Google (NASDAQ:GOOG) faced new security concerns less than a week after the company announced the deployment of a cloud-based virus scanner, called Bouncer, for the Android Market, Google’s store for Android-compatible smartphone applications.
Questions were raised about Bouncer’s limitations, particularly in the context of Android applications, which are based on open-source code, but those questions were overshadowed by emerging security concerns about Google Wallet, the smartphone-based payment system that relies on near field communication (NFC) technology to send payment authorization to an NFC chip in a store checkout.
Bouncer scans applications in Android Market using a decently rigorous set of protocols that include testing each app on the company’s cloud server to see how it will act on a phone. The launch of Bouncer, which the company actually activated about six months ago, indicated Google was starting to take Android Market security seriously, although it isn’t clear what percentage of malicious applications the scanner will catch.
Concerns about applications such as Google Wallet, though, stem in part from the fact that there are numerous unofficial marketplaces where Bouncer isn’t acting as a filter. Security specialist Bitdefender estimates that a mere 0.5% of malicious applications inhabit Android Market, and so Android phones’ ability to download applications from outside sources can introduce security problems to Android devices, including, for example, a malicious application that could read a user’s data and potentially gain access to secure information.
With Google Wallet, users who have a Citi Mastercard account can use their smartphones to wirelessly transfer payment to a retailer. The system also allowed shoppers to use a non-Citi card to load money into a prepaid account, although that service has been temporarily suspended by Google until it addresses Wallet security flaws identified last week. The service doesn’t store the credit card information to the device but does store the prepaid card information, even after a user uninstalls Wallet from that phone.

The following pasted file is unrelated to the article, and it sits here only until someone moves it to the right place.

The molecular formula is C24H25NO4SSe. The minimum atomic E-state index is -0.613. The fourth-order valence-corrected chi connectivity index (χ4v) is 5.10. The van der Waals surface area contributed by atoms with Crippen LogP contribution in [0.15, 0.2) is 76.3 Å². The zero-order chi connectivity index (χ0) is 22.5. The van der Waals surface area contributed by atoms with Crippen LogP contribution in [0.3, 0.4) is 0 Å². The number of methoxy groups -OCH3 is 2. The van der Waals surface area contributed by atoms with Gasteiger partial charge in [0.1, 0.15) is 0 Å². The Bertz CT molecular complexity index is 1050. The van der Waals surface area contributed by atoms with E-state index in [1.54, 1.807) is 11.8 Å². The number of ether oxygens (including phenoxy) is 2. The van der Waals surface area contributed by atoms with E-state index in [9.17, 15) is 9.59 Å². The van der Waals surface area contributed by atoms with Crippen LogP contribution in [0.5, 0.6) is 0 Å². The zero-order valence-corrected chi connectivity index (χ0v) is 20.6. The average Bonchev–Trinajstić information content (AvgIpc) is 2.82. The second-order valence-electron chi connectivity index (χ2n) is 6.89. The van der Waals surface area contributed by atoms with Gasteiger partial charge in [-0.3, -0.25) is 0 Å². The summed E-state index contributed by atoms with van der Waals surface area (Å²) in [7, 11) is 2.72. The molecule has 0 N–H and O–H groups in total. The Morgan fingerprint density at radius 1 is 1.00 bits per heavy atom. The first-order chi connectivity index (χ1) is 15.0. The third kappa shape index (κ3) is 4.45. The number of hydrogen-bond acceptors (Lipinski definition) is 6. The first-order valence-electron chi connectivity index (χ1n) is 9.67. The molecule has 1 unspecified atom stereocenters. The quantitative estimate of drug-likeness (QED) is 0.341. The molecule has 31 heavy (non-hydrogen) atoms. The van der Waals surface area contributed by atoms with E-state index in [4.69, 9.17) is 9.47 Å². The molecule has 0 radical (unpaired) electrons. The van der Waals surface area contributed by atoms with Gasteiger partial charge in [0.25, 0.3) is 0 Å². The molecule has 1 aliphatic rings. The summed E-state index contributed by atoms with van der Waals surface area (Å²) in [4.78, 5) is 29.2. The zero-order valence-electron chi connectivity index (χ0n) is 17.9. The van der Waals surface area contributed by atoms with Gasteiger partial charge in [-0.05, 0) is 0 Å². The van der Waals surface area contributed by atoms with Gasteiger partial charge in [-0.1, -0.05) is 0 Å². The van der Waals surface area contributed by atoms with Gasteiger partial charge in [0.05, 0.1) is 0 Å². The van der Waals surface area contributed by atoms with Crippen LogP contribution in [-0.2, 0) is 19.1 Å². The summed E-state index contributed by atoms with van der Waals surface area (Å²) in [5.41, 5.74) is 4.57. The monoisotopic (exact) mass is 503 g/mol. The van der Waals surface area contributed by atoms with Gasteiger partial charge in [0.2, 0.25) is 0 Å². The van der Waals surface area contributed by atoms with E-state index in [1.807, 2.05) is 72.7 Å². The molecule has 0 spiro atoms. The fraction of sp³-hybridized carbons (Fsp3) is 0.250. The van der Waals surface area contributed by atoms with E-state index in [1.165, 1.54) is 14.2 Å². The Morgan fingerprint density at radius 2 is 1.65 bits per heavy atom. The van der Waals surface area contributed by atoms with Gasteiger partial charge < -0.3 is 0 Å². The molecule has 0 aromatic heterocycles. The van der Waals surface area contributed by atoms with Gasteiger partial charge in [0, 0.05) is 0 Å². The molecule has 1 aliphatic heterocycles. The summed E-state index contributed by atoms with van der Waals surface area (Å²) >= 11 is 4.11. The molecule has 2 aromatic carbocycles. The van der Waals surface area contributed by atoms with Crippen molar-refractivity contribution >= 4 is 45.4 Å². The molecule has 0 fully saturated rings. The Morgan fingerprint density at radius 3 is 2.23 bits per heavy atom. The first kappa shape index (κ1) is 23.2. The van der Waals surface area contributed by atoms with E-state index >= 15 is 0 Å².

Zvelo, a security research firm, discovered a Wallet flaw last week that could allow hackers to access a Wallet user’s personal identification number, or PIN, even if the personal information had been cleared from the device. The hack applies only to phones that are rooted, or modified to give an advanced user access to administrative controls. Rooting is an inherently risky process and Google had already cautioned against installing Wallet on rooted phones.
Then, a blogger identified only as The Smartphone Champ figured out how to hack Wallet on non-rooted phones. This method doesn’t even require hacking skills. A thief only needs to access the phone’s application settings and reset to the default settings, clearing the existing PIN, and forcing Wallet to request a new one when the service is launched. The deposited prepaid funds are then free for the hacker to spend.
Osama Bedier, Vice President of Google Wallet and Payments, announced the suspension of the prepaid service in a blog on the company site.
It’s an embarrassment for the company, and more than little worrying, that such an easy hack was found for a relatively new service, although newness of the service, of course, also means that the company has time to tighten Wallet before it reaches a wider audience. Nexus S 4G, offered by Sprint, is currently the only phone that Wallet will work on, limiting early adopters. The list of stores that can accept the payments is growing but still consists of a rather small grouping, including Walgreen (NYSE:WAG), Home Depot (NYSE:HD), and Macy’s (NYSE:M).
Google is a large corporation with numerous products, and security issues obviously are going to be inevitable. Bouncer seems a case of “too little too late,” but it at least should give Android Market customers a bit more confidence in the security of its apps. And the quick actions on Google Wallet also suggest the company will succeed in the NFC mobile payment arena once the kinks are worked out.